In a case that could have consequences worldwide, Germany and Italy are squaring off this week at the United Nation's highest court in a jurisdictional dispute over the right of Italian courts to demand compensation for the victims of Nazi war crimes.
Hoping to quell what has been called "judicial tourism," Germany applied for proceedings in front of the World Court in December 2008, arguing that Italian courts have violated German sovereignty by addressing civilian claims for Nazi war crimes. The row originated from the case of Luigi Ferrini, who in 1944 was deported to Germany as a forced laborer. After an Italian Supreme Court ruled he should be compensated by Germany in 2004, a flood of similar cases have been filed in the country.
Italian courts argue such cases are admissible because state immunity is trumped by crimes against humanity. Germany, on the other hand, worries that a breach of state immunity could create a dangerous precedence for exceptions in World War II cases and beyond.
"The consequences would be severe," German director-general for legal affairs, Susanne Wasum-Rainer, warned judges of the International Court of Justice (ICJ) on Monday. "All inter-state peace settlements concluded after an armed conflict will be put into jeopardy by allowing domestic courts to re-examine and reopen them."
Greek Case Also Involved
Judges at the ICJ also expect to hear from Greece, where in 1997 a court ordered Germany to compensate survivors and relatives of those massacred by Nazis in the village of Distomo. Greeks remember the Distomo massacre as one of the worst atrocities of the Second World War. Some 218 people, including women and children, were murdered there on June 10, 1944 by a unit of an elite Nazi SS killing squad.
When the ruling for Germany to pay out some €28.6 million ($37 million) was never enforced, Greek plaintiffs turned to the favorable Italian courts, where a judge enforced the original ruling by ordering the seizure of German property in Italy.
Martin Klingner, a lawyer for the Distomo victims' families spoke with SPIEGEL Online about the case at The Hague and what potential rulings could mean for Germany and future war reparations.
SPIEGEL: Mr. Klingner, please explain what's going on at The Hague this week.
Klingner: The Federal Republic of Germany is suing Italy because in various court cases involving victims of Nazi war crimes and their families, Italian courts ruled that their justice system had jurisdiction [to demand reparations].
SPIEGEL: What about Germany's claims of state immunity?
Klingner: The highest Italian court in Rome has said that Germany cannot claim state immunity ... in cases of war crimes, grave human rights violations and in particular crimes against humanity. Here, the principle of of state immunity no longer applies, and the state that committed the crimes or its successor cannot claim immunity.
SPIEGEL: Is this just another trial dealing with the idiosyncrasies of international law?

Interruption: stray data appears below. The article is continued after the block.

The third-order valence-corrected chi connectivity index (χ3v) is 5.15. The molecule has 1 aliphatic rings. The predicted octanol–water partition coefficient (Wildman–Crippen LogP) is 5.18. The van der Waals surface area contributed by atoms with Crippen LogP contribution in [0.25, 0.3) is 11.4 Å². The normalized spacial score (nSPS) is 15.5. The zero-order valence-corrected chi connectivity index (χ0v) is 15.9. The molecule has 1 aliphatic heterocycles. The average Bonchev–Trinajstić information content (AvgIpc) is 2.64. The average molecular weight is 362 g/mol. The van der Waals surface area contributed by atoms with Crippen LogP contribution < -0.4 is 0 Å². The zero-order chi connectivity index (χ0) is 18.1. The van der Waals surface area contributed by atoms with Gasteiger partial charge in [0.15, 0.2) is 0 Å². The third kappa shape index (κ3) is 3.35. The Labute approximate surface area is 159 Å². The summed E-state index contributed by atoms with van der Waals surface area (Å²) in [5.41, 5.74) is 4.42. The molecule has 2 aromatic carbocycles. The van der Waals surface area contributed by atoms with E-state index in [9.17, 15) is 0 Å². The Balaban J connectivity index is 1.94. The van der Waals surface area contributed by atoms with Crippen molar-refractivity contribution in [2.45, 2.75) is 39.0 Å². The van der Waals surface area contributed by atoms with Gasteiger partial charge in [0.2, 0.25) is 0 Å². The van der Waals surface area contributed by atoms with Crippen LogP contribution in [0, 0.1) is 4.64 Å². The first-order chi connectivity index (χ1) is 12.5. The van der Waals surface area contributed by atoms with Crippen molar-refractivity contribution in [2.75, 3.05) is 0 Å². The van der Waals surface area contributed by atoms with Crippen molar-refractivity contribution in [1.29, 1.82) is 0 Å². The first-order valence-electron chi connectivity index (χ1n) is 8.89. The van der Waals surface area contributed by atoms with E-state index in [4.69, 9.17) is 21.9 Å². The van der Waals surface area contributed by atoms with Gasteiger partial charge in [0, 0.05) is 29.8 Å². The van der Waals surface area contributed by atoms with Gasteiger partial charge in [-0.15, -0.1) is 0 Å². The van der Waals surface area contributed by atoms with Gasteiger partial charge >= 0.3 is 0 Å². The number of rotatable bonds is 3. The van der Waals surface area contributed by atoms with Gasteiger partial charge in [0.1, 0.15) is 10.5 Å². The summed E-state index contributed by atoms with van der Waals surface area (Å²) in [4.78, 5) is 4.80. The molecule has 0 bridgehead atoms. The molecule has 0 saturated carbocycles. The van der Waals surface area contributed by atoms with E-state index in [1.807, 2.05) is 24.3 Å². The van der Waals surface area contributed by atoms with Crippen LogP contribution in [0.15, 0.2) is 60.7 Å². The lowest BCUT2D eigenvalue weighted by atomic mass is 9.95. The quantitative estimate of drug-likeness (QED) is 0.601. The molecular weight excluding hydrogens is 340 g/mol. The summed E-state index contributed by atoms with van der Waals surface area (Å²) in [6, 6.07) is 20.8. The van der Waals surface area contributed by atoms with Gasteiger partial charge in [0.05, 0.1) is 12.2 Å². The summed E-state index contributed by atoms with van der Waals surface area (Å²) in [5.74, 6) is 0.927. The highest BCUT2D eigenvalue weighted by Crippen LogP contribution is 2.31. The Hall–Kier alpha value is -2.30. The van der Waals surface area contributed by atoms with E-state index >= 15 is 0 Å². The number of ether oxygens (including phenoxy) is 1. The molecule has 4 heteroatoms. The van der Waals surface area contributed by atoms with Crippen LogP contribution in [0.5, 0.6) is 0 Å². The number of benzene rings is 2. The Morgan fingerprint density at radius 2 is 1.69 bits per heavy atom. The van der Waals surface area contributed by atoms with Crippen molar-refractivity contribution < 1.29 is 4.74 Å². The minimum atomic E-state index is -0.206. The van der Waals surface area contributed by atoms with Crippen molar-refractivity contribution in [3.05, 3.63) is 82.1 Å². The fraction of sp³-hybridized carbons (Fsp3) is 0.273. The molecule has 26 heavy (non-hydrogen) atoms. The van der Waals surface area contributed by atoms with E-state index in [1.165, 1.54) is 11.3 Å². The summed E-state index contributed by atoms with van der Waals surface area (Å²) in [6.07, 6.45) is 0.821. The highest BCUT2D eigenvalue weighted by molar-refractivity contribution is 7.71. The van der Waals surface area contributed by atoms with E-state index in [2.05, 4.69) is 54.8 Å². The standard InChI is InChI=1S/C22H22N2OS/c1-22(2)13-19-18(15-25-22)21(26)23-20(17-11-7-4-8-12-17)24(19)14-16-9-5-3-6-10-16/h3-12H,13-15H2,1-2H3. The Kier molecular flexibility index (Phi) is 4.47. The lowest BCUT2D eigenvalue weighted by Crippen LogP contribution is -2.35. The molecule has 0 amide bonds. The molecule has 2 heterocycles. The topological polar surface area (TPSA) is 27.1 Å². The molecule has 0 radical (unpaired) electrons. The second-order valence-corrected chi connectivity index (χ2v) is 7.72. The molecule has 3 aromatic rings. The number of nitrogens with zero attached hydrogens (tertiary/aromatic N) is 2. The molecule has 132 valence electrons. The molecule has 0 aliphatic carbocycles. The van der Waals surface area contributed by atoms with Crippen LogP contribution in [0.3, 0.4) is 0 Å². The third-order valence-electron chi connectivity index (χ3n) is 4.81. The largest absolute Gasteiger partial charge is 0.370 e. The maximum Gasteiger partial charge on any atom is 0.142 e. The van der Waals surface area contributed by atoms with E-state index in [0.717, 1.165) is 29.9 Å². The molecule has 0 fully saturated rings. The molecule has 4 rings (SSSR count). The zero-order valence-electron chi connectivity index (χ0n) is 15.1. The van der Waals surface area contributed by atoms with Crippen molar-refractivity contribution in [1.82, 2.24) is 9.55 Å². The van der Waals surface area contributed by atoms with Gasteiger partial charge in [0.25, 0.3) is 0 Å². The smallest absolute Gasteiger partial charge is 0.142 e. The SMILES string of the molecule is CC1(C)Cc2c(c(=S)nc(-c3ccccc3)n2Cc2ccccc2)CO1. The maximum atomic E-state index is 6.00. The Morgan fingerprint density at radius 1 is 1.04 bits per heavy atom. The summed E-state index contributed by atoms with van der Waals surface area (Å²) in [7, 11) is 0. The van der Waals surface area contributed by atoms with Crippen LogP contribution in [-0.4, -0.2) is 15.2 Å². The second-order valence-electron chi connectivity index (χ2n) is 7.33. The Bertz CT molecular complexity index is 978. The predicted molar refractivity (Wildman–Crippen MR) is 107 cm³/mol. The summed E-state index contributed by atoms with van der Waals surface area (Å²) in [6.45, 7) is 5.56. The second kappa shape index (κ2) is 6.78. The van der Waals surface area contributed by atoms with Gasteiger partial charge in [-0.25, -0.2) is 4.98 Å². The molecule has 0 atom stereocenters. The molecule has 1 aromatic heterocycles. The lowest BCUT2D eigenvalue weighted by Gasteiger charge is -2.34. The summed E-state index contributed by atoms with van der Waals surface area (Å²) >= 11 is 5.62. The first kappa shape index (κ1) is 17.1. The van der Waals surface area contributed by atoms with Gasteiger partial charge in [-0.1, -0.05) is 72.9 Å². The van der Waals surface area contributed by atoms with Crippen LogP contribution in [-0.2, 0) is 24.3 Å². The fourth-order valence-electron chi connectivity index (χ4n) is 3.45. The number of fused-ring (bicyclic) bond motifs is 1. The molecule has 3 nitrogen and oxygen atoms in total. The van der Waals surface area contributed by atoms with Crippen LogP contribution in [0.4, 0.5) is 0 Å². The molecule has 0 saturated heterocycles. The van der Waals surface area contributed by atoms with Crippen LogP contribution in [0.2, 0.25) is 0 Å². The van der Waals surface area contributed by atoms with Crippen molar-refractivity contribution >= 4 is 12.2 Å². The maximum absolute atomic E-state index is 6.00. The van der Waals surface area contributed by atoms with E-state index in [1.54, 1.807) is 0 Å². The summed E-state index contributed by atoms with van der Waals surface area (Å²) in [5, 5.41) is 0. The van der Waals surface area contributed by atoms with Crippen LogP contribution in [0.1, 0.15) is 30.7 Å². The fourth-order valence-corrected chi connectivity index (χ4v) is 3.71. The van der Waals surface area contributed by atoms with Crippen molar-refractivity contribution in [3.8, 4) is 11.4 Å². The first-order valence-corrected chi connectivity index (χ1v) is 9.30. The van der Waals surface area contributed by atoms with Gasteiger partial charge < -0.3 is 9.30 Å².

Klingner: Germany suing Italy is special because on the surface it appears to only deal with international law when, in fact, it will indirectly affect the victims [of Nazi crimes].
SPIEGEL: How does the Greek village of Distomo -- the site of a 1944 Nazi massacre -- come into play?
Klingner: In the case of Distomo, there was a final judgement in Greece, but the Greek court's decision can't be enforced in Germany because it needs the permission of the Greek government, which it doesn't have. With this, the victims turned to Italy in order to facilitate an enforcement on German property in Italy.
SPIEGEL: Is compensation your clients' first priority?
Klingner: If you speak to survivors, they will tell you, 'We're not just doing this for us. It's not all about the money, it's about getting what happened to be seen as a crime.' If the countries responsible for committing crimes are brought to justice, then this has a preventative function, they say.
SPIEGEL: What do you expect from the court ruling?
Klingner: How the International Court of Justice stands on this issue remains to be seen. There is a clear tendency in international law to strengthen individual rights, as seen in the proceedings in Greece and Italy. On the other hand, there is realpolitik that one must acknowledge.
SPIEGEL: What factors play into the realpolitik?
Klingner: There are wars being fought all over the world. Some of the judges come from countries involved in these wars and most countries are afraid that victims could sue them individually and that it would become more difficult to diplomatically avert having to pay reparations.
SPIEGEL: What is working in your clients' favor?
Klingner: My view is that the victims have the law on their side, but not the power. The question is how the International Court of Justice will clear up this dilemma.
SPIEGEL: If the court rules in Germany's favor, what will it mean for your clients and their families?
Klingner: Of course, that would be a hard blow. Let's put it this way: It's not the end of all possible proceedings, but for most courts in the world, it's a pretty clear sign.
SPIEGEL: How does Germany justify its reluctance to compensate victims of Nazi crimes?
Klingner: Germany doesn't consider itself obliged to pay any more than it already has. Then come the references to interstate agreements and global accords from the '60s that only ever had a small fraction of the victims in mind and only made minor payments.
SPIEGEL: Is Germany worried this case could become a precedent for future suits about wars Germany is involved in today?
Klingner: Sure. If Germany were to lose this case, and the ICJ said the principle of state immunity didn't apply here, then it would, of course, have an effect on contemporary wars.